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Weinstein v. Mutual Benefit Life Habilitation

New Jersey Superior Court, Appellate Division

July 10, 1998


Before Judges Skillman, Eichen and Steinberg. *fn2

The opinion of the court was delivered by: Eichen, J.A.D.

[9]    Argued February 23, 1998

On appeal from Superior Court of New Jersey, Law Division, Mercer County.

No other parties participated in this appeal.

The primary issue presented on this appeal is whether certain misrepresentations made by plaintiff Richard Weinstein concerning his income and medical history in an application for a disability income insurance policy entitled defendant Mutual Benefit Life in Rehabilitation (Mutual Benefit) *fn3 to rescind the policy. The motion judge concluded that the misrepresentations did not bar plaintiff's recovery under the policy because Mutual Benefit was not adversely affected by the false statements and that reformation of the policy was a more equitable remedy. Accordingly, the Judge denied Mutual Benefit's motion for summary judgment on its counterclaim for rescission and its motion for reconsideration and entered final judgment in favor of plaintiff against Mutual Benefit in the stipulated sum of $81,508, representing plaintiff's policy benefits, inclusive of costs and prejudgment interest. Mutual Benefit appeals and we reverse.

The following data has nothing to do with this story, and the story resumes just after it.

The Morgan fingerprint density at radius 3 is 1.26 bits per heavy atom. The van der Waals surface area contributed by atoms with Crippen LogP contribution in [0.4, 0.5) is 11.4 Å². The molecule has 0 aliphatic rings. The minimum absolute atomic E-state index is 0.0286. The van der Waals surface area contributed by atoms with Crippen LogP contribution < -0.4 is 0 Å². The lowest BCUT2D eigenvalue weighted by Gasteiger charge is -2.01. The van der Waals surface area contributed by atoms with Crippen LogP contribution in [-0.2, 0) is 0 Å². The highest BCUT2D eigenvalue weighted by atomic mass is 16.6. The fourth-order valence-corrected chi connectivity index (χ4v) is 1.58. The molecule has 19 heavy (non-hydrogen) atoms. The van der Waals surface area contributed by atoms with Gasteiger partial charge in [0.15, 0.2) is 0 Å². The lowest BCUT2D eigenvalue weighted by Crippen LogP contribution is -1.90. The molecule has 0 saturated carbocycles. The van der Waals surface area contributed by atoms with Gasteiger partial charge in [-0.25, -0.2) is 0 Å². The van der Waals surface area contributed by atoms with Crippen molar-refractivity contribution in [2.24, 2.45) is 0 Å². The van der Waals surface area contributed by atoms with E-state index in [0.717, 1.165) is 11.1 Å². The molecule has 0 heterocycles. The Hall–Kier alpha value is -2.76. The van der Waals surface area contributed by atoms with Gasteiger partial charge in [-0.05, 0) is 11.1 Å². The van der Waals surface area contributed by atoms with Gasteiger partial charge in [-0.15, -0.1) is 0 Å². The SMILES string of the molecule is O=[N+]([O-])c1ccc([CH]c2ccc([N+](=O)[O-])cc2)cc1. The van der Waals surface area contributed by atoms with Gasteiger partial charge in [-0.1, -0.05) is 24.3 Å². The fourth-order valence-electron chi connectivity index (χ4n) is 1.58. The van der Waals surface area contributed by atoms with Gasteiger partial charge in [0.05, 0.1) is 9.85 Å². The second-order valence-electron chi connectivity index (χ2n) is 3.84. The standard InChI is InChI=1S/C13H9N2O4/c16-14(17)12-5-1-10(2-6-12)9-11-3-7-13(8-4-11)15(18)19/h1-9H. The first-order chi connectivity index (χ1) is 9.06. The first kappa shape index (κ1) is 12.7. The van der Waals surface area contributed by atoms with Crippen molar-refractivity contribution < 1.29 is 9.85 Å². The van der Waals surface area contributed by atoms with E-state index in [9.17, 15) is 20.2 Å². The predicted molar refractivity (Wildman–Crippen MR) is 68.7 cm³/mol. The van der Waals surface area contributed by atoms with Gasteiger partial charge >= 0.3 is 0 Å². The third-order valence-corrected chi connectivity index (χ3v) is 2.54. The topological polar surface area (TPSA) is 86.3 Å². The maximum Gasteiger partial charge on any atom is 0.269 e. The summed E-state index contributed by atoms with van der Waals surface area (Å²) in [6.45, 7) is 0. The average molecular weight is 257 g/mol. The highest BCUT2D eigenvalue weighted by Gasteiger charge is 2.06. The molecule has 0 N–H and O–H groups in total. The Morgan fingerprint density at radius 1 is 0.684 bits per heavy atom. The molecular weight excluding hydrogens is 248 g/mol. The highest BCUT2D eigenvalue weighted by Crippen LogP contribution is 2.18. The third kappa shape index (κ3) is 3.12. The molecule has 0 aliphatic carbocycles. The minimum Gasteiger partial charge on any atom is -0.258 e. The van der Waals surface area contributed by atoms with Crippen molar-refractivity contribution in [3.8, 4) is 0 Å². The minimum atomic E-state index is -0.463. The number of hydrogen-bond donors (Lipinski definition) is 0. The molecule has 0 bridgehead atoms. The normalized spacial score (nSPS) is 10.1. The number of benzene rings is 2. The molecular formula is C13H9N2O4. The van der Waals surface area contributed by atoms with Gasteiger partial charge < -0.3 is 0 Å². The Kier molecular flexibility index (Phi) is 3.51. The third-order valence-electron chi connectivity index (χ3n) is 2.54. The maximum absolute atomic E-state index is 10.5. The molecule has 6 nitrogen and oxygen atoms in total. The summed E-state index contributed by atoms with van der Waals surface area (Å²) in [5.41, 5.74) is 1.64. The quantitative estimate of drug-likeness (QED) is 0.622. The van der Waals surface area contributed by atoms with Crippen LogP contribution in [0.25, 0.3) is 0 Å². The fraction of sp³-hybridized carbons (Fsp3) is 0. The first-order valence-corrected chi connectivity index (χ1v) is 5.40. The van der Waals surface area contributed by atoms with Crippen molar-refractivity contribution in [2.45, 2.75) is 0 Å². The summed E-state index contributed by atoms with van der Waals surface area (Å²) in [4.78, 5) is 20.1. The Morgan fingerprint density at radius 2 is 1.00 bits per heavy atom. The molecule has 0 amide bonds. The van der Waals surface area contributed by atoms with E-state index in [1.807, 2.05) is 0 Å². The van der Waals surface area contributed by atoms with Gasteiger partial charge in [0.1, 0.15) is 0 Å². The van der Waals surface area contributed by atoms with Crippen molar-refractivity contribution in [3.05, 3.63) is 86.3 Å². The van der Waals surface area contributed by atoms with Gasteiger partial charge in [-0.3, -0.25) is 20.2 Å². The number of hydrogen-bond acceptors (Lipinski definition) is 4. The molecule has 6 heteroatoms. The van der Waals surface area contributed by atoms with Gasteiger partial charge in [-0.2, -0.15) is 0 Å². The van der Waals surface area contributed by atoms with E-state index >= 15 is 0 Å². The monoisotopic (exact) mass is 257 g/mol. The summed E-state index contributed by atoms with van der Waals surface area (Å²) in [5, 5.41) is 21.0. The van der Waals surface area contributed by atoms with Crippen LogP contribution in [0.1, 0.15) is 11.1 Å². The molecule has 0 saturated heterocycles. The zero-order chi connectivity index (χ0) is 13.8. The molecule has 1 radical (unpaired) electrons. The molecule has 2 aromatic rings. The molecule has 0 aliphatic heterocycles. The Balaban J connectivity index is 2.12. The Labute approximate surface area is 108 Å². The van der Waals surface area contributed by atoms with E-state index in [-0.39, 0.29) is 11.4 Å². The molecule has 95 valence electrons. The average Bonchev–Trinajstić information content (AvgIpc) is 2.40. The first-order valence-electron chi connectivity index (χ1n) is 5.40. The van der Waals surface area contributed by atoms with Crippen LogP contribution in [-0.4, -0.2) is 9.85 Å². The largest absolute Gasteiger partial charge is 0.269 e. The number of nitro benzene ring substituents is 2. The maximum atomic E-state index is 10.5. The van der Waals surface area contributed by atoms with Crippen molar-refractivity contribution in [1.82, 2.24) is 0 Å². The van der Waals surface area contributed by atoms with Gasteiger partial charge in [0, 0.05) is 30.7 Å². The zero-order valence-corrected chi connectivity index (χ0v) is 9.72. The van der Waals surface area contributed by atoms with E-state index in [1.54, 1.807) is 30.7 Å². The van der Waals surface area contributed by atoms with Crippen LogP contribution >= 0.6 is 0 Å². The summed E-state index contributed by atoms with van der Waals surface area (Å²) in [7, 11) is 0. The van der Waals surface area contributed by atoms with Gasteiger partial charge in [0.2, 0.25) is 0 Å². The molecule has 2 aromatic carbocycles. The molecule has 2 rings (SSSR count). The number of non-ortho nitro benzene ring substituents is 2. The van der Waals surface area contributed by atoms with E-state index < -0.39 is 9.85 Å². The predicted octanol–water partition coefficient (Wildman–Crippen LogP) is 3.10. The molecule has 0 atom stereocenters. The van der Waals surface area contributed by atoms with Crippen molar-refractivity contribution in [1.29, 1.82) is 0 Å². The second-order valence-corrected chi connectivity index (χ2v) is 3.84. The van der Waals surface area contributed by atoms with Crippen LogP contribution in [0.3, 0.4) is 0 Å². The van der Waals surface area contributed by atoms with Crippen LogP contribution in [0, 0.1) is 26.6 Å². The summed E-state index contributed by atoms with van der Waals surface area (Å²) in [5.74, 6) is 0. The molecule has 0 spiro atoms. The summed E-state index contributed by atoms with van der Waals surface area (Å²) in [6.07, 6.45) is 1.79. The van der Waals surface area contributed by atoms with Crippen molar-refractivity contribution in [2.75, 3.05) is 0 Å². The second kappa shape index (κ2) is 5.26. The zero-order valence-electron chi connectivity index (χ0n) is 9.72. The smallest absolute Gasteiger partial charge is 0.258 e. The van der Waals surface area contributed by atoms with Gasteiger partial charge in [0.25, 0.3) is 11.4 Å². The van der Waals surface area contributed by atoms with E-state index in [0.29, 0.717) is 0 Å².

In May 1991, plaintiff applied for a disability income insurance policy (the policy) from Mutual Benefit. On July 1, 1991, the policy was issued. It contained an incontestability clause which stated, in pertinent part: